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Introduction and General Information

West Nile virus and infection caused by the virus must be addressed regionally. In the USA, surveillance, decision making and any actions taken to reduce the risk of WNV infection are taken primarily at State level, with action as required at a county level.

This page is designed to support decision makers in determining the appropriate actions to be taken for the control of West Nile virus, to ensure that all relevant factors are considered, and to maximise the effectiveness of actions taken.

Published Guidelines linked in Wildpro

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Is West Nile Virus Present?

It is important to understand that there is no single universally applicable arbovirus surveillance system and that "in any given jurisdiction, surveillance systems should be tailored according to the probability of arbovirus activity and available resources." (D147)

Determining that WN virus is present in a given geographical region (country, state, county or smaller area) depends on the detection of the virus in at least one bird, mosquito, horse, human or other animal in that region.

  • A strong indication of the presence of WN virus in an area can also be given by the detection of antibodies to the virus in a resident of the area who has not travelled outside the area. This may be a human, horse, sentinel bird, captive bird, resident (non-migratory) free-living adult bird, hatching-year bird (hatched in the area) or other resident animal. 
  • In the USA in 1999-2001 the presence of dead crows (Corvus brachyrhynchos - American Crow) was an effective indicator of WN virus activity in an area; data from 2002 found that while this continued to be the case in northern regions in some southern regions the presence of dead blue jays (Cyanocitta cristata - Blue jay) was a more sensitive indicator. (D147)

Information on the species which have been identified as definitive hosts and vectors for WN virus is provided in:

Detection of the presence of WN virus requires active and/or passive surveillance measures.

Further information on virus surveillance in mosquitoes, birds, horses and humans is provided in:

Associated techniques linked from Wildpro

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Is West Nile Virus Infection a Problem?

Whether or not WN virus is a problem in a given location depends on:
  1. The actual risk of illness posed by the virus in that area or the occurrence of illness (number and severity of cases of illness in humans / horses / birds); and
  2. The public attitude towards risk or incidence of infection (public perception of whether there is a problem).

The risk of human illness can be quantified by a range of surveillance tools including:

  • Geographical range of virus activity based on the number and distribution of dead birds.
    • Data from the last few years of WN virus activity in the USA has shown that counties with a high density of dead crow reports, and those which reported WN virus-infected dead birds early in the transmission season were more likely to report WNV infection cases in humans subsequently. (D147)
  • Vector-associated factors: size of mosquito population, species composition of mosquito population, physiological age of mosquitoes, rate of infection of mosquitoes (MIR - Minimum infection rate).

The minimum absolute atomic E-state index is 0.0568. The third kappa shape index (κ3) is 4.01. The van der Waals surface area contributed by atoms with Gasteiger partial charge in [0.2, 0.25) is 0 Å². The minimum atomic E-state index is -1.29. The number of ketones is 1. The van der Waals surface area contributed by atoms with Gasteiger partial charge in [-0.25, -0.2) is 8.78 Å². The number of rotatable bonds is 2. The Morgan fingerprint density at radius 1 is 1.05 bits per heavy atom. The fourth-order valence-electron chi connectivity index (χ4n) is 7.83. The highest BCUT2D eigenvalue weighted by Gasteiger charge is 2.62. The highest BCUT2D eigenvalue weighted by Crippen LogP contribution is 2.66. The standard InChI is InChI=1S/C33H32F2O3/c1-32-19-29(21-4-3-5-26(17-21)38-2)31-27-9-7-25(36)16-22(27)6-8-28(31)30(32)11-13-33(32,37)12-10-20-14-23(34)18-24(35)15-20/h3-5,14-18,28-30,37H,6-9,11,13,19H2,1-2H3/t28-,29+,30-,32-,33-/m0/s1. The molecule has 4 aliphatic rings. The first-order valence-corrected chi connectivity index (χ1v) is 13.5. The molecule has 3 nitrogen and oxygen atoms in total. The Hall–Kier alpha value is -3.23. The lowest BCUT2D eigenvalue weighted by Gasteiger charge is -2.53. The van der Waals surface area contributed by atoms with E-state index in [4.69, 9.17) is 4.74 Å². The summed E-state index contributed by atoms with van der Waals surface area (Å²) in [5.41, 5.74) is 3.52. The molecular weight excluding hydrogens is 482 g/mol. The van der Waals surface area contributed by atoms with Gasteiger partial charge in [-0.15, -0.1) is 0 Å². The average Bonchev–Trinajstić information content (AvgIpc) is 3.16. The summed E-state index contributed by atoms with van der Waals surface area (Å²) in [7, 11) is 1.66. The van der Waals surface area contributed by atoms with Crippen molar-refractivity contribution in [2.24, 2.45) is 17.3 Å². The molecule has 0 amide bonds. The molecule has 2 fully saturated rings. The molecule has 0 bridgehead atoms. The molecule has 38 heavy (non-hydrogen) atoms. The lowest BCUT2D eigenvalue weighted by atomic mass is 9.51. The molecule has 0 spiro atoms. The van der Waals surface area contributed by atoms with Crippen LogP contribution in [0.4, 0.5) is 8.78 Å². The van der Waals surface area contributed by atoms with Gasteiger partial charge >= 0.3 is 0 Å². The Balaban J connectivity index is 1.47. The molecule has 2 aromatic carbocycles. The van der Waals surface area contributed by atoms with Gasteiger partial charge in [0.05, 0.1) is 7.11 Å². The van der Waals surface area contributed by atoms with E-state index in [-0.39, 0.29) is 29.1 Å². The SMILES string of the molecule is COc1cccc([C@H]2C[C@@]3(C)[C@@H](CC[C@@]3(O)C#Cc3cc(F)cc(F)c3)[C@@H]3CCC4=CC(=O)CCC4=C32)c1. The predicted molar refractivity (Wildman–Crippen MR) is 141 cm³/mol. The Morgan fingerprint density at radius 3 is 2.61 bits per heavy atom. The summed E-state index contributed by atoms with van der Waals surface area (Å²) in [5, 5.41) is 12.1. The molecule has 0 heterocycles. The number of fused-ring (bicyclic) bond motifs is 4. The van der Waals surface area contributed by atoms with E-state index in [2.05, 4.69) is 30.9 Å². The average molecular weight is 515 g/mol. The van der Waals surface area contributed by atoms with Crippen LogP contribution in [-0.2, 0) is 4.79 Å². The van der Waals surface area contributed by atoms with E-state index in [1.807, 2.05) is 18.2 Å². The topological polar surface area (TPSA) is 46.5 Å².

• Climatic factors: these affect mosquito survival and development and the rate of extrinsic virus development (time taken from ingestion of virus by a mosquito in a blood meal until the virus is present in the salivary glands of the mosquito and can be inoculated into a new host at a subsequent blood meal).
  • Demographic factors: the number of elderly people in the population, the quality of housing in relation to the presence of mosquitoes in the home, and whether it is likely that people will spend significant amounts of time in outside areas where they are likely to be exposed to mosquitoes.

What action should be taken (see section below) depends on whether and to what degree WN virus is considered to be a problem.

Further information on surveillance in mosquitoes, birds, horses and humans is provided in the pages listed below.

Associated techniques linked from Wildpro

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What Action should be taken against West Nile Virus?

The principle goal of actions taken against West Nile virus is "to minimize the health impact of the WN virus in humans, as well as in domestic and zoo animals." (D67). It is important to recognise that prevention and control measures are not able to prevent all infection of humans by WN virus. This is a natural consequence of the still limited understanding of WN virus ecology and epidemiology in the USA, the fact that arbovirus encephalitides are by their nature sporadic in occurrence, and the inherent limitations of the various control options available. Recommendations for actions against WN virus should be interpreted in the light of practices which are already established for other arboviral encephalitis control programs. (D67)

In the USA it has been suggested that all states should prepare for WN virus activity since data to date suggest that there are no obvious barriers to spread of this virus throughout the USA. (D147)

"Measures of the intensity of WNV epizootic in an area should be considered when determining the level of the public health response. Accumulating data analyses indicate that intensity of epizootic WNV activity as measured by avian mortality and mosquito infection rates are good indicators of subsequently increased human infection risk." (D147)

Actions which may be taken against West Nile virus include surveillance, mosquito management, education of the public and education of health professionals. Vaccination is an additional option available for equines but not at this time for humans [January 2004]. 

Depending on the determined level of risk for a given area at a given time, the actions to be taken may involve any or all of the following:

  • Development of a response plan for a given area.
  • Education of health and other professionals required for surveillance and control. 

Further information is provided in:

  • Surveillance for WN virus, including mosquito surveillance, surveillance of avian mortality, equine encephalitis and human encephalitis/meningitis surveillance. The "definition" given by CDC for each risk category below shows clearly that in order for decisions to be taken regarding an appropriate response level, surveillance data is needed. 

Further information is provided in:

  • Public education and community outreach programs. 

Further information is provided in: 

  • Larval mosquito control (habitat management, use of larvicides as appropriate).

Further information is provided in:

Further information is provided in:

  • Vaccination.

Further information is provided in: 

It is also necessary to make decisions in the light of local and regional characteristics; it is not possible to give an absolute prescription of the level of mosquito infection or the rate of crow deaths at which specific actions must be taken. (D67)